Thursday, November 10, 2011

Monkey on Your Back

This is my last word on Olympus. There are more gripping things going on elsewhere. First, the Facta investigative reporters who originally uncovered and drew attention to the suspicious accounts at Olympus should be commended. They should be commended for their perseverance. Without their work, it is possible that the abuse could have escaped notice for who knows how long. They did not however, as far I understand, connect the dots nor understand why.

There is an analogy here. Madoff clients (Fairfield Sentry I believe) were ascribed the return on their statements apparently via OTC split-strike conversion positions. These were long stock with hedged option combinations that however exercised guaranteed a rate of return - like a futures calendar spread implied a rate of return equivalent to the promised return. Of course at the time, few (certainly not me) knew, nor even imagined that the positions and the statements themselves were pure fabrication. We (myself and colleagues) believed that he was doing something else (front-running, impact-trades, something more risky that he wish not to reveal, etc.)which, to satisfy reporting requirements, he booked accordingly. It was sufficiently plausible for the trusting, the auditors (who were bent), and the ignorant, even though there wasn't ever sufficient underlying activity to relate to the OTCs on the statement. The reason, in the end, we now know.

The transactions highlighted by Facta indeed were similar in intent to Madoff's fake bookings which was to hide something with something plausible. And they were similar in that once in the spotlight, both fell to pieces since both were rather implausible. That is, in my opinion, where the similarities end. Madoff was in its entirety, a fraud, excepting a modest broker-dealer. Olympus, from what I understand from  conversations with someone purportedly close to the original repair-bond transactions which the sham advisory fees were seemingly meant to dispose of, had large financial investment losses - large enough when the company had YEN 150 billion market cap, that disclosure would materially impact their balance sheet hence financing, not to mention the embarrassment. The zaitech activities, often made possible by essentially "free financing" from the issuance of bonds with attached warrants, leaving them with cheap funds to invest, but little expertise to properly take advantage of it, resulting in loss-making investment assets, but fixed-obligations to be repaid eventually.  Oooops.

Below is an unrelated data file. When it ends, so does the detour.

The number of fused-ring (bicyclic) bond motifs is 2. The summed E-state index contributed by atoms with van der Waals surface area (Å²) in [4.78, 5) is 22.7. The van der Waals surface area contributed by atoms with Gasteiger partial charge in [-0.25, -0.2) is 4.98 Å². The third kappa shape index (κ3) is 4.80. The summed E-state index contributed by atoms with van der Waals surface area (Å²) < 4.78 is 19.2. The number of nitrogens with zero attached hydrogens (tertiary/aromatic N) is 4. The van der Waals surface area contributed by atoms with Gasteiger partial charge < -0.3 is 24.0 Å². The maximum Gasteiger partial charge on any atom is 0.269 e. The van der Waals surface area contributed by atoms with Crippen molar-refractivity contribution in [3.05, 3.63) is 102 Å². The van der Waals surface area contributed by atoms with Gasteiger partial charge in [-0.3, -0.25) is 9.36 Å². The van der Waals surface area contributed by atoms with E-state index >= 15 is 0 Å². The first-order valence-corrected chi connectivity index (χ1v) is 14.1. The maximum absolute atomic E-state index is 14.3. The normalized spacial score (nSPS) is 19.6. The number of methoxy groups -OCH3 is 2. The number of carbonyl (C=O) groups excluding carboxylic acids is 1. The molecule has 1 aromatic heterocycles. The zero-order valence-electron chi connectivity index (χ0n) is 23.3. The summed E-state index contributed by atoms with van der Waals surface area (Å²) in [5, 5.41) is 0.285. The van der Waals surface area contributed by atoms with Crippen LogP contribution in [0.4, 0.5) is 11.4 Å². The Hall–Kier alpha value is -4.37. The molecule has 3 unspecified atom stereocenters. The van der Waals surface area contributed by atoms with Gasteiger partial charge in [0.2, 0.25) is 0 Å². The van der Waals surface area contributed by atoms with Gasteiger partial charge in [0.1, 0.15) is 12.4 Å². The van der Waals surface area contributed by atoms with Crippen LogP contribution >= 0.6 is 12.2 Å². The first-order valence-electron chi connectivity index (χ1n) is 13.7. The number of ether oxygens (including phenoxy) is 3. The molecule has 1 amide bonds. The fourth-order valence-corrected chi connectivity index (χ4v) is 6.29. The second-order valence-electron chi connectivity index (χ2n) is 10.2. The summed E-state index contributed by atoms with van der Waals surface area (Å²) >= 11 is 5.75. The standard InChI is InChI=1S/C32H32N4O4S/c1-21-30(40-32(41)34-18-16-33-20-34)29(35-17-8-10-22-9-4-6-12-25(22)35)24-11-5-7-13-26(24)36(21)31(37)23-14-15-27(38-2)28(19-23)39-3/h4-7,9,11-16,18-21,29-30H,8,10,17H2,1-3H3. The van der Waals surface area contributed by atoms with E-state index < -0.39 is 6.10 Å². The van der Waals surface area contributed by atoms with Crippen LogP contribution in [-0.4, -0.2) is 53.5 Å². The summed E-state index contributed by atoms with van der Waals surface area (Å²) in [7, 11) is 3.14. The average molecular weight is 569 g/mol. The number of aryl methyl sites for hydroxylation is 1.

But Olympus today, has a balance sheet 10-times (or some similar multiple) the size of that from 1990. A billion dollar loss in 1990 was HUGE. In 2010, its BIG, but relatively manageable. Altis, Gyrus, Turbochef or whatever these were called, are to a certain extent irrelevant in that they were coincidental. They were transactions costs - some small fraction - in relation to what they were attempting to dispose of. This is not condoning it. This is trying to plausibly explain it. IF they lost 50% of the true value of these operating gnats, it would be rounding error in the Olympus equation. The advisory fees, after all were NOT siphoned, but used settle the outstanding investment losses, presumably with their "Michael-Clayton-like fixers" or repair-bond arrangers.